Hope Deferred

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Sometimes it feels like God is really mean.

Sometimes it feels like God allows me to have false hope, knowing full well that my hope will soon be snuffed out into the darkness of despair. Why does He do that? Despair is never darker than in the wake of hope, and God knows the effect it has on us; the bible itself declares in Proverbs: “Hope deferred makes the heart sick”.

After my frustrating and hurtful performance review this week, I became a flurry of activity. I started asking around internally about any openings in other departments of my company, and I also started asking my broader network about external opportunities. Anything to get myself out of this very toxic, damaging work environment where I feel neither challenged nor supported; neither empowered nor appreciated.  

Within 48 hours, I had three leads – all of them promising:

  1. Internally, I found out about a Senior Reporting & Analytics role that sounds absolutely perfect or both my interests and skill set.
  2. Externally, a friend in Consulting told me that his company is growing and looking to hire people with supply chain backgrounds and industry experience. My degree is in supply chain, and I have seven years’ worth of pertinent experience. It couldn’t be a better fit.
  3. Thirdly – completely out of the blue – a headhunter contacted me through LinkedIn to ask me about my interest in a Senior Market Intelligence position at a well-regarded company in my city. They were specifically looking for someone with experience evaluating electricity markets. Guess what I did from 2009 – 2010? Market analysis for regional electricity markets.

All three of these possible job opportunities not only showed up within two days of my hitting rock bottom, but they also each felt like Godsends – direct answers to prayer. Each one of them had a job description that was very specific to my exact interests and experience – uncanny in their specificity and perfect alignment with my work history.

I allowed myself to feel hopeful about my career for the first time in months. It looked like God was finally moving, after literally years of crying out for me to be released from my work situation. The only question was: which one of the three options did God intend for me to take?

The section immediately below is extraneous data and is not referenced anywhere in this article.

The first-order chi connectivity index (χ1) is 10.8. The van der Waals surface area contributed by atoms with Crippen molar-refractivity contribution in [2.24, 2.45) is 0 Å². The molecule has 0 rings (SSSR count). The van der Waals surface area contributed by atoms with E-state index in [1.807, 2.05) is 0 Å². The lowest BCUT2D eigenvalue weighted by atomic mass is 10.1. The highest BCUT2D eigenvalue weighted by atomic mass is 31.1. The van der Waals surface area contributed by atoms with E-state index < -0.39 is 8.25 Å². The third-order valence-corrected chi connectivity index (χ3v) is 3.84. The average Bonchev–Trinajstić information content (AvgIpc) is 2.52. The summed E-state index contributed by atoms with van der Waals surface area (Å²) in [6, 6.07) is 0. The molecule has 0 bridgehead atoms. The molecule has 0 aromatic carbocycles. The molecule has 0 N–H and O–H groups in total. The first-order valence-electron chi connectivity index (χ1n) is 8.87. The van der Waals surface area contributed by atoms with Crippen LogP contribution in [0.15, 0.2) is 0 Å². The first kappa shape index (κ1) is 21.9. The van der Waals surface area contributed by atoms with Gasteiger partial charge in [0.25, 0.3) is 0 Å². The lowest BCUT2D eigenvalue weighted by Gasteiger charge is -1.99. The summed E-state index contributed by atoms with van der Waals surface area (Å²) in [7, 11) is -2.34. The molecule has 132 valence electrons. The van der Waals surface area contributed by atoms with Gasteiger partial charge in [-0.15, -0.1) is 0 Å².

Answer: D – None of the above. 

When I started inquiring about the internal Reporting & Analytics role, I was told my boss had to provide her sign-off and approval. The chances of that happening are minuscule, although I continue to explore this option.

The Supply Chain Consulting role ended up being a no-go; with the continued low oil price, this company is now on a hiring freeze, though they were actively recruiting three months ago.

And the headhunter for the Market Intelligence role ended up contacting me back and saying that, although I have extensive experience in analyzing the Gulf Coast electricity markets, they are really looking for someone with experience in the Northeast markets. Really?! The skill sets are the same; all that is different is the market. They are significantly narrowing their skill pool with such restrictive requirements.

I am trying not to be angry with God. I am trying not to lose perspective on the fact that His ways are higher than mine and that He has a purpose in this. But why did He give me such false hope? Would it have been kinder not to show me these false leads at all? Or am I to be comforted by the fact that God CAN provide, whether or not He WILL?

In times like this, I have to remember to take my thoughts captive; to make them obedient to what I know to be True. God is a Good Father. He loves me and has good plans for me. And “a bruised reed he will not break, and a faintly burning wick he will not quench; he will faithfully bring forth justice.”

Authentically Aurora

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Jesuspicious

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You never know who may be looking at how you live your life.

When I was a little girl, my best friend Sara lived in the cul-de-sac across from ours. Sara was a bossy, unkind girl, and she inherited her temperament from her high-strung mother. While I was busy learning a lot about patience and sharing during my friendship with Sara, Sara’s mom was evidently learning a lot from observing my mom.